Multiple response question
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Multiple response question

A multiple response question is characterised by the fact that none, one or more than one answer can be selected from a list of preselect answers.

Example of a multiple response question

An example of a multiple response question is this one:

In which West-European countries did you ever spend your holidays?
     [ ] The Netherlands
     [ ] Belgium
     [ ] Luxembourg
     [ ] France
     [ ] Spain
     [ ] Portugal

The use of multiple response question

Multiple response questions are very useful in surveys. The respondent reads a list of possible answers and ticks the answers that are applicable to him. In interviews usually an open question is used. If so, the interviewer might have a list of possible answers to tick the answers the respondent mentioned.

The advantage of a multiple response question for the respondent is the speed of answering such questions. It is always faster two tick an answer than writing down an answer or a list of answers.

The disadvantage of a multiple response question is that only the answers are listed that seems to be of interest to the researcher. A respondent, who wants to add Andorra in the above list, might think that this country is of no interest for this research. From his point of view that is correct. If the scientist also wants to collect such data, he might add an alternative in which the respondent can write his added answer in a box or on a line.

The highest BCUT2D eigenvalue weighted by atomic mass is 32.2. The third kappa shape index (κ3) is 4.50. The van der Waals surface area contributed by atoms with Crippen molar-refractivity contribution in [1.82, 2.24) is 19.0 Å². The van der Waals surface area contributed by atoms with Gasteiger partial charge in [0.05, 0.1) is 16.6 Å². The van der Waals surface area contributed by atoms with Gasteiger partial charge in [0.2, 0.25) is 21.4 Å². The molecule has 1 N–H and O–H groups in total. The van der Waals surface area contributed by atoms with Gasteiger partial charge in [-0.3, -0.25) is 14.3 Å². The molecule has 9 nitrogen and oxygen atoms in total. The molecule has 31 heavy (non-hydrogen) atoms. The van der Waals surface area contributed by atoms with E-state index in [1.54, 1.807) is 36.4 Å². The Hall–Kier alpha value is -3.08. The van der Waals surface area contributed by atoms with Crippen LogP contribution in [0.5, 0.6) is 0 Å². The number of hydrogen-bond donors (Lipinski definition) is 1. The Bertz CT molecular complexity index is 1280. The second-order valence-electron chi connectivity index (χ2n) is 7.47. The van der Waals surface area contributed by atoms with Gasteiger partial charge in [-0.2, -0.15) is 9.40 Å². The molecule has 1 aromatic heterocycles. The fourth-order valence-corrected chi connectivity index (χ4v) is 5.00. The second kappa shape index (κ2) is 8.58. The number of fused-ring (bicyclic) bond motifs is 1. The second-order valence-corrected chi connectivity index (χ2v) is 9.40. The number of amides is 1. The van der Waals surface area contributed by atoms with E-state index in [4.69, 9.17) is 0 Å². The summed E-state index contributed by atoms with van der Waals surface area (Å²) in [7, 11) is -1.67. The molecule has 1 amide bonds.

The advantage of multiple choice questions is firstly the speed of data collection and secondly, the respondents make fewer mistakes, so that time can be saved to check the data. Therefore the research can be done more quickly. Therefore the research can be done more quickly.

What kind of data do multiple response questions deliver?

A multiple response question is actually a list of dual questions. If an alternative has been ticked this means yes, and if it isn’t ticked it means no. Yes is usually coded as 1 and no as 0. This provides a number of variables that is equal to the number of alternatives in the list. Most providers deliver data with only 1 as being ticked and no is left blank. Now it is hard to make distinctions between a real no and unanswered question (because the respondent was allowed to skip these questions or did not finish the questionnaire). This might give a wrong impression of the percentage respondents that ticked the answer.

A multiple response question provides a list of variables measured at a nominal level.

One final remark. In front of the answer brackets are used. This distinguishes multiple response questions from multiple choice question where circles are used.

Related topics to Multiple response question

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